The Ultimate Guide to Durak - Rules, Strategies, and Tips
Durak: The Most Popular Card Game in Russia
If you are looking for a fun and challenging card game to play with your friends or family, you might want to try Durak, the most popular card game in Russia. Durak is a game of skill, strategy, and luck that can be enjoyed by two to six players. It is easy to learn, but hard to master. In this article, we will explain what Durak is, how to play it, its history and popularity, its variations and strategy, and some frequently asked questions.
What is Durak and How to Play It
Durak is a Russian word for "fool" and also the name of the game. The objective of the game is to get rid of all your cards before your opponents do. The last player with cards in their hand is the loser, or the "durak".
The Objective and the Setup of Durak
Durak is played with 36 cards from a standard 52-card deck, with the numerical cards 2-5 removed. The ranking goes high-to-low: Ace, King, Queen, Jack, 10, 9, 8, 7, 6. After the 36 remaining cards are shuffled, each player is dealt six cards, one at a time. Then one card is turned face-up for everyone to see. The suit of that card becomes the trump suit for the current deal. For example, if it is the 7 of diamonds, then diamonds rank higher than all plain-suit cards. The rest of the deck is then placed face-down in the middle of the table, so that it partially covers the face-up card. These cards form the stock or the talon. All players pick up their cards.
The Gameplay of Durak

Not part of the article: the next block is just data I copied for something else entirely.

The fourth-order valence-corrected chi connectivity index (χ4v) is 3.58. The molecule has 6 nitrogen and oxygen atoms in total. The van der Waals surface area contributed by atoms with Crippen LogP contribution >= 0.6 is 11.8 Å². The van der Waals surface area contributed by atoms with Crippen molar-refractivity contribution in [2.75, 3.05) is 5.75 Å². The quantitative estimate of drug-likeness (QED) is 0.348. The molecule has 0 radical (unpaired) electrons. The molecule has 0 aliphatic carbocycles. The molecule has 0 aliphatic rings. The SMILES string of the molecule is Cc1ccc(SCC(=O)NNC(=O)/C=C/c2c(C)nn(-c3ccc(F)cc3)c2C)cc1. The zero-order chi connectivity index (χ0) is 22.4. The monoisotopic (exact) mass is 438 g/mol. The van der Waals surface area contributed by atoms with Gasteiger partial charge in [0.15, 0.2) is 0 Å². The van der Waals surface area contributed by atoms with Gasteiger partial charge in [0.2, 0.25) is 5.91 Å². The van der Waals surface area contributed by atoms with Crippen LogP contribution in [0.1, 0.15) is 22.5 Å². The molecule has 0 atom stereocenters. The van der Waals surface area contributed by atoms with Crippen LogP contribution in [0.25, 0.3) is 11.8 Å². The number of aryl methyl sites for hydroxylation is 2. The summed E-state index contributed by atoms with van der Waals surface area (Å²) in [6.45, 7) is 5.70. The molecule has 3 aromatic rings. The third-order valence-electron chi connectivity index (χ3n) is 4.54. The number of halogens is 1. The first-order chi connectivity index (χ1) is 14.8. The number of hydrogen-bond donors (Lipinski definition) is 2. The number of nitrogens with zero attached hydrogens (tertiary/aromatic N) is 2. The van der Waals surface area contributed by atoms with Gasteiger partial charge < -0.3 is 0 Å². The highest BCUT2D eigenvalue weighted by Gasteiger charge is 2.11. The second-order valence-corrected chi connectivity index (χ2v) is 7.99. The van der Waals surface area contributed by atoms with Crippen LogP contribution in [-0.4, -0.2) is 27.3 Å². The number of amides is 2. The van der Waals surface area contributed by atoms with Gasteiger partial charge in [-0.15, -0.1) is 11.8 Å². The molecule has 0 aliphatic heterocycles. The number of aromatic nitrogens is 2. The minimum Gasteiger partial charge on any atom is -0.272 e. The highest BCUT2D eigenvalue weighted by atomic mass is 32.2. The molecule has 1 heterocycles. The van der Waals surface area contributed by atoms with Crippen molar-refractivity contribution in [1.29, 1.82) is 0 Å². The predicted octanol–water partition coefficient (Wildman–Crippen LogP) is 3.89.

The starting player is the first attacker. The player who has the lowest trump card will be the first attacker (note that there is no obligation to play that lowest trump card as the first card). The player to the attacker's left is always the defender. After each turn play proceeds clockwise. If the attack succeeds (see below), the defender loses their turn and the attack passes to the player on the defender's left. If the attack fails, the defender becomes the next attacker.
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The Attack and the Defense
The attacker opens their turn by playing one card face up on the table as an attacking card. The player to the attacker's left is the defender. The defender has to immediately attempt defense in response to the initial attack. The defender attempts to beat the attacking cards by playing defending cards from their hand. One card is played in defense of each attacking card. Non-trump attacking cards may be beaten by either a) a higher card of the same suit or b) a trump. Trump attacking cards may only be beaten by higher trumps. The defending cards are placed on top of or next to (depending on preference)the attacking cards so that players can keep track of which card is defending against which.